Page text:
These stages may seem to follow some kind of logical order but the different stages of grief can be revisited in any order, sometimes you may get all the way through to the last stage only to find yourself back at the angry stage or the bargaining stage again, but these 'relapses' should shorten and lessen over time.
The most important thing to remember through all this is not to lose touch with your family and friends. If they love you they will want the best for you and will be more than willing to be there to love and support you through this time. The other thing to remember is that even though this ending is hard to deal with, every person who comes into our lives enriches it in some way or another, and hopefully after healing, you will be able to remember the good times you shared with them, without hurt but with some fondness instead.
If you do find that you struggle to come to terms with your grief and cannot or are unwilling to impose on your family and friends for help, don't be afraid to get some help from a professional counselor, who can be the sounding board you need to express your thoughts and feelings over this major event in your life. They are trained to help and guide you to a place of healing within yourself, so that you can face your future from a position of strength, learning and hope.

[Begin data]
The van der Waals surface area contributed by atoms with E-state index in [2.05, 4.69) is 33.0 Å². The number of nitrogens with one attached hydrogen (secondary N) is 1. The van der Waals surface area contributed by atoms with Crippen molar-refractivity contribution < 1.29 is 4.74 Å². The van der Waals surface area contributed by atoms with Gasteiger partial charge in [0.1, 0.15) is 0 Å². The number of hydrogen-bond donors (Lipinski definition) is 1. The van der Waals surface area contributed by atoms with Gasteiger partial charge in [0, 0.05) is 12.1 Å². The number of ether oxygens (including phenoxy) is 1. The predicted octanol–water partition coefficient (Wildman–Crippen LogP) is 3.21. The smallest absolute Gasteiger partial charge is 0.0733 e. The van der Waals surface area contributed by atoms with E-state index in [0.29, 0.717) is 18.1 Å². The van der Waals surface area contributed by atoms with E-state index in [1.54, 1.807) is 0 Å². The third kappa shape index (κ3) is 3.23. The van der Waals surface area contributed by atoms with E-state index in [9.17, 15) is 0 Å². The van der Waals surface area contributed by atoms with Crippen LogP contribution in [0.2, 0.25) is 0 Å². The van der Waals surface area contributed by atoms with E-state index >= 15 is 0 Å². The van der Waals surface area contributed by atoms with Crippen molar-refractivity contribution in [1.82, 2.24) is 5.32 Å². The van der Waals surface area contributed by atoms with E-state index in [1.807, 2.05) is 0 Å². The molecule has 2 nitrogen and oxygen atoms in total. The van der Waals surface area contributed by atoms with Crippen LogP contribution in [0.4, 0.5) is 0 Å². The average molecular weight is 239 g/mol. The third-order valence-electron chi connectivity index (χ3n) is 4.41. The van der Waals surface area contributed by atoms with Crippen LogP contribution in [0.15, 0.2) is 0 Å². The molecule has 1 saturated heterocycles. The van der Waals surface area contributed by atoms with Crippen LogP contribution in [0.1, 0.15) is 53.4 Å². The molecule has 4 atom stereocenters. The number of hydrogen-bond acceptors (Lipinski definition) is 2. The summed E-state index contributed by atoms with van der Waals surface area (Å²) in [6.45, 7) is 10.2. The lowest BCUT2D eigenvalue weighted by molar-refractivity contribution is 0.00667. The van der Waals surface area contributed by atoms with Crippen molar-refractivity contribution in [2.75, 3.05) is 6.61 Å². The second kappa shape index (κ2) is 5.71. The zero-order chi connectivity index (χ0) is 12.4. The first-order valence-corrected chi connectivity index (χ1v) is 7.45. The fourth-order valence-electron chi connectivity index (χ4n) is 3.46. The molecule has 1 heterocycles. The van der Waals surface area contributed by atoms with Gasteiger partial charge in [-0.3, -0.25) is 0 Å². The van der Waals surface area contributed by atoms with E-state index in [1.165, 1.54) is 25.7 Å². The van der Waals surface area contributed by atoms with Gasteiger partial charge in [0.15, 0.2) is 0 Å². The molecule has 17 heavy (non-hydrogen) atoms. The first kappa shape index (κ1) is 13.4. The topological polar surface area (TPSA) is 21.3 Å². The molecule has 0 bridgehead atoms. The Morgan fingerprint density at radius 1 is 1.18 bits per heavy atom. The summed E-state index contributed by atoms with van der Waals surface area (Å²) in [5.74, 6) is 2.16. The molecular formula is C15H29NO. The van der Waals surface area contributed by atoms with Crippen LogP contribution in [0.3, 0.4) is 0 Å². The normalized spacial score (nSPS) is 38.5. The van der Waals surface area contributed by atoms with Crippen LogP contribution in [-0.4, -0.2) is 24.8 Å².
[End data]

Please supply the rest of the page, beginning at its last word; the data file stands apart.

The one thing to tell yourself is that you can survive this, and there are many others who have endured a similar experience, to grow through it and eventually meet someone who they were able to build an amazing future with. It is a matter of finding the right person at the right time, and perhaps also being that right person as well.
Once you have reached this point, a good thing to do would be to look at yourself and perhaps what went wrong in the relationship, and find out what you can learn from it and how to grow from it as a result.
Helpful Resources from Amazon
Sometimes getting help from a professional is not what you need. Learning more about how healthy relationships work or reading about techniques that help you get on top of your relationship woes may be all you need. Education is important in relationships as in anything you wish to do well in life and a wise person is a student always.
Please feel free to let me know about how you coped with a broken relationship, and please share any tips you found to be useful in getting over it, you may be able to help others going through this...